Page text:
Dr. Deutsch said that at Cincinnati Childrens Hospital and the other medical centers that participated in the study, the new classification system is helping pathologists diagnose childrens lung disease more accurately, leading in some cases to more appropriate treatment.
For instance, in the past, children with lung growth abnormalities might have been treated as though they had ILD and given steroids, which may not be an effective treatment for them.
The new system also gives doctors more information about an infants prognosis. In the past, children with ILD were thought to have a high rate of illness and death. The classification system can help doctors distinguish certain children who may appear very ill, but who have a high chance of recovery (such as children with pulmonary interstitial glycogenosis and neuroendocrine cell hyperplasia of infancy), from those with a particular genetic mutation, known as ABCA3, who are unlikely to recover on their own and may need a lung transplant, Dr. Deutsch said.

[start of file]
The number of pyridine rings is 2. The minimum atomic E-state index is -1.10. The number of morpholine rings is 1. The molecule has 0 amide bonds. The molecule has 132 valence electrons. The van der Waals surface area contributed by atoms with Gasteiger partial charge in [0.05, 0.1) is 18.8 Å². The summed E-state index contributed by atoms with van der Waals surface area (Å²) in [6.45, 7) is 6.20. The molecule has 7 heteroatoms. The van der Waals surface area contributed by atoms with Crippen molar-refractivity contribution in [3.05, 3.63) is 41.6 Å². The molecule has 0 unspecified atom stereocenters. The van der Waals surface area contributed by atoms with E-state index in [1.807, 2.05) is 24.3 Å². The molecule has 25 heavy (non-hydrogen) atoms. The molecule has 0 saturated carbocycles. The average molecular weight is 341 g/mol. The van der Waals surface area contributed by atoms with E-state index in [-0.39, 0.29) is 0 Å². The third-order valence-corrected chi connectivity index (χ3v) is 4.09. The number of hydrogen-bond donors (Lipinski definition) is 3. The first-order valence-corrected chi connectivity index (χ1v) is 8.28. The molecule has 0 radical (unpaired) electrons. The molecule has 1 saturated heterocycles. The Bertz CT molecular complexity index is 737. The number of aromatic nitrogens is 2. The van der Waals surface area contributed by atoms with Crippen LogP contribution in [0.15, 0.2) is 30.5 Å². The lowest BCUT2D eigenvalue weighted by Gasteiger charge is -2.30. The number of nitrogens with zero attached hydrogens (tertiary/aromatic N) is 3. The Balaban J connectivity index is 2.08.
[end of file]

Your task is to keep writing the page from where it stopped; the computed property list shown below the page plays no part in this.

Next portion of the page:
This new system gives clinicians, radiologists and pathologists a structure upon which to base diagnoses in a uniform fashion well all be reading from the same book, said Andrew Nicholson, M.D., consultant histopathologist at Royal Brompton Hospital and professor of respiratory pathology at the National Heart and Lung Institute Division of Imperial College School of Medicine in London, who co-authored an editorial accompanying the study with Andrew Bush, M.D.
The next step is for researchers at other medical institutions and in other countries to test the new system to see how applicable it is to their patients, Dr. Nicholson said. Pathologists should review other cohorts of cases to see if any disease groups are missing, or if others a
|Contact: Suzy Martin|
American Thoracic Society